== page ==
Emma Lacey's insight:
Just found this great Behind The News story dedicated to recycling. The episode explores a recycling program a primary school has developed and also explains what happens to rubbish and recyclable materials. The recycling program shown had great ideas that could be implemented in any school or class. It also has great information and visual images.
It would be suitable for students to watch and can be implemented into any lesson.
This is a great article for teachers to use to reflect on how they use technology in the curriculum. It encourages teachers to consider if technology is used to its full potential. Teachers also need to think about if the technology they are using helps or hinders students education, technology should be used for a purpose and not simply for the sake of it. By thinking about how not to use technology, teachers can then consider how they should be using it.
This is a great resource as it helps students see how making a small change can make a big difference. Participating in Earth Hour will help students feel involved and empowered to live more cleanly. This site provides the reader with information about Earth Hour and when Earth Hour is. This is a great initiative that anyone can participate in.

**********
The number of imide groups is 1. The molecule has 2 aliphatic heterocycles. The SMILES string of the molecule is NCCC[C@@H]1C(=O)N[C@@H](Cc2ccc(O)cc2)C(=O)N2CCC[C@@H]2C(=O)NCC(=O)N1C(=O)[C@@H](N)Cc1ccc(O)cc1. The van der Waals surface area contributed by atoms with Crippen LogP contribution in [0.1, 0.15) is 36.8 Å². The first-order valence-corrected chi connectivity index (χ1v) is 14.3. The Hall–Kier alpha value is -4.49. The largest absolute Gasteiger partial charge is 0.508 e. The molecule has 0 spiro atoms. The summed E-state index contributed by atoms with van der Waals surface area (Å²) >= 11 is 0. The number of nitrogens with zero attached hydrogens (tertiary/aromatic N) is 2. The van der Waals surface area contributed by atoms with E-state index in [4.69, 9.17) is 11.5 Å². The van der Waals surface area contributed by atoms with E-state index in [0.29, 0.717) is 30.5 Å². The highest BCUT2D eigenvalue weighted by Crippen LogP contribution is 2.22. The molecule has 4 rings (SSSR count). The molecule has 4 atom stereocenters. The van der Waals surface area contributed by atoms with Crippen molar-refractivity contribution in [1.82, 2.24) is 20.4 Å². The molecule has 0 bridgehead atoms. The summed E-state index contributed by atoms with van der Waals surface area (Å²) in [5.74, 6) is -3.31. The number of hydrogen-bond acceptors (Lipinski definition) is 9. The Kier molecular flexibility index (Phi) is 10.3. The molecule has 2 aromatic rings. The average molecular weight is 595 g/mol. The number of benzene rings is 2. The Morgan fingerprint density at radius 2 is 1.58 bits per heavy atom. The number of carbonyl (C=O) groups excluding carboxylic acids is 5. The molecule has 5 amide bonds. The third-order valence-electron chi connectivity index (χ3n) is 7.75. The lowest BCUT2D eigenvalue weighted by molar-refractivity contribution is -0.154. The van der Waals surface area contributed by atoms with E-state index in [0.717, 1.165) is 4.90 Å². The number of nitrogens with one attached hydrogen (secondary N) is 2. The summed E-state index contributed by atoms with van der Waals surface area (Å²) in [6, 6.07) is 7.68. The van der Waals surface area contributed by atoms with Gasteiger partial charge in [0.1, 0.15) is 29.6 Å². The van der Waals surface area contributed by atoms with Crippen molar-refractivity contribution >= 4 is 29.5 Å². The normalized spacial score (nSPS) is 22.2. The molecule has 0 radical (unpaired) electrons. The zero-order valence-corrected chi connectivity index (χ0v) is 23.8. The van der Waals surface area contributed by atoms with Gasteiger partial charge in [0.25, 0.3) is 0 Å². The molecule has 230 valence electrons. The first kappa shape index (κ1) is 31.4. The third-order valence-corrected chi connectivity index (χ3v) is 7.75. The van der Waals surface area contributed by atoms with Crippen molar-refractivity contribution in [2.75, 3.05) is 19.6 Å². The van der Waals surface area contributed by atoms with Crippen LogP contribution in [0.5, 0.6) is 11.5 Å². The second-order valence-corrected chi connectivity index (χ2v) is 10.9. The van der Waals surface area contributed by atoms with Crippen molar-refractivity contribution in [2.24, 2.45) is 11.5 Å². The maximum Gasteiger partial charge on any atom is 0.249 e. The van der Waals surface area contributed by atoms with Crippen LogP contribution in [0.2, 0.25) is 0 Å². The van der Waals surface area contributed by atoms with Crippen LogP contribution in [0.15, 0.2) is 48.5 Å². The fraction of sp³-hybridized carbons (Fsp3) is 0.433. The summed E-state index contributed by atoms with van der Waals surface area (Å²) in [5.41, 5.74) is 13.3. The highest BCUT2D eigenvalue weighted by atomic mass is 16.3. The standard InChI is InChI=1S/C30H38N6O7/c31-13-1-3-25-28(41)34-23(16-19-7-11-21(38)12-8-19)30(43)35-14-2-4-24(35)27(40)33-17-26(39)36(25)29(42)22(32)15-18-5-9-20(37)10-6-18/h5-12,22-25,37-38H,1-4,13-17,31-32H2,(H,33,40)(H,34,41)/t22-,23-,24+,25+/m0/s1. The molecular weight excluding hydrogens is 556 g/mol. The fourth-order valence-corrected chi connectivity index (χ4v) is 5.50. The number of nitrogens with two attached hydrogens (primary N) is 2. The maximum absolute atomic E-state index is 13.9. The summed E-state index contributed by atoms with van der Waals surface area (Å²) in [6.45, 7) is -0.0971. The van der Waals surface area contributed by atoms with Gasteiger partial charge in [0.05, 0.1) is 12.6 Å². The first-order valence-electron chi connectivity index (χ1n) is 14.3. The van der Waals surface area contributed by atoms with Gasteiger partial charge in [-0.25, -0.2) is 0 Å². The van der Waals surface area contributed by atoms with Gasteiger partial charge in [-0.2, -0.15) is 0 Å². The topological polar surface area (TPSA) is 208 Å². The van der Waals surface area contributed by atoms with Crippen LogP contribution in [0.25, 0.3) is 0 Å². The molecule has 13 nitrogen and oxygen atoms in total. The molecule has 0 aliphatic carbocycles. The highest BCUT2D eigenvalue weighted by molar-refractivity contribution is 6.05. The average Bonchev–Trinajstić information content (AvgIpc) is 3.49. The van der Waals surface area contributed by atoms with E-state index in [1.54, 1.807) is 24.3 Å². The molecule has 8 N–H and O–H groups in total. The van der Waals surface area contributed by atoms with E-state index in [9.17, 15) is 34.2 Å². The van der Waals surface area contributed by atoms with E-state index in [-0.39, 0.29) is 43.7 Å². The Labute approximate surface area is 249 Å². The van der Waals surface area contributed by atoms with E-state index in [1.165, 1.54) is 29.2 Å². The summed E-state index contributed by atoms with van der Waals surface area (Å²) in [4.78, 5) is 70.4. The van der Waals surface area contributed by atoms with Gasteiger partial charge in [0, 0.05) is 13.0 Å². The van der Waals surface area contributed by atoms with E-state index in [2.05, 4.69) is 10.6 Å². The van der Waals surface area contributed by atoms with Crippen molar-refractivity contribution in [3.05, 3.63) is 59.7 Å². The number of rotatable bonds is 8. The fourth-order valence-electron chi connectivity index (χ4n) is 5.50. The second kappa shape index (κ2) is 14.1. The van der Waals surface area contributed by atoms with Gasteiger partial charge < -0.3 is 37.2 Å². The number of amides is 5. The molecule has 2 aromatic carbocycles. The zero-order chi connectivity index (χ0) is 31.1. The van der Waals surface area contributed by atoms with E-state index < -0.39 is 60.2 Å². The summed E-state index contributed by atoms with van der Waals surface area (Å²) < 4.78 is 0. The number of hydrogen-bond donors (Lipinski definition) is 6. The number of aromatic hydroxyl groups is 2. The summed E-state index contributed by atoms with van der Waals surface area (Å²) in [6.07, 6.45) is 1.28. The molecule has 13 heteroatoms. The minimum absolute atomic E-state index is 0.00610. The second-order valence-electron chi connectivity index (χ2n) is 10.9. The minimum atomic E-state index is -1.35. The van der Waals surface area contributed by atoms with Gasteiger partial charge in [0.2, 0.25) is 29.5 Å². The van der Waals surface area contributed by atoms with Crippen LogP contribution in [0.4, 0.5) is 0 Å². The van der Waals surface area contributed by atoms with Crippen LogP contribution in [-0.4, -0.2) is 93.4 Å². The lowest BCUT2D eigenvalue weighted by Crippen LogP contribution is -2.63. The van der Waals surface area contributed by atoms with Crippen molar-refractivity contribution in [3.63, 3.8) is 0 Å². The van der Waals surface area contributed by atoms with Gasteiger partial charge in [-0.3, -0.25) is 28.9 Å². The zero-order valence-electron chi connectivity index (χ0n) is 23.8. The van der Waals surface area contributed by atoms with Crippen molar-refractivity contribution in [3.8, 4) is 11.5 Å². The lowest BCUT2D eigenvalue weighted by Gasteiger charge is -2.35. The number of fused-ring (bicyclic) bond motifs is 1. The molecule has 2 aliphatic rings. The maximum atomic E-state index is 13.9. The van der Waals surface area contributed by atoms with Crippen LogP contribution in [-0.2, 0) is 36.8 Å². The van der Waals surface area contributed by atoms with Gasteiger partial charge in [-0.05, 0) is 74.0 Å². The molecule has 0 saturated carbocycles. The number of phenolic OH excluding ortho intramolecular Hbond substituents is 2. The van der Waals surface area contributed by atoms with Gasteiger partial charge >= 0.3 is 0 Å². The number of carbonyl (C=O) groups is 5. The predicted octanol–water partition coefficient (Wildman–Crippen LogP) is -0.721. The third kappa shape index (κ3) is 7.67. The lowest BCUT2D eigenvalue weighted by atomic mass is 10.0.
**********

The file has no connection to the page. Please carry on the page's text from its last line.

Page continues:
Jonathon Porritt, is an eminent writer, broadcaster and commentator on sustainable development. He is Co-Founder of Forum for the Future, the UK's leading s...
Emma Lacey's insight:
This clip from a TED conference discusses sustainability and while it is too mature for primary students to watch, it is informative for teachers. It provides information and raises questions, giving teachers different ideas about what topics to include in sustainability units. These ideas can then be taught and discussed with students in age-appropriate lessons.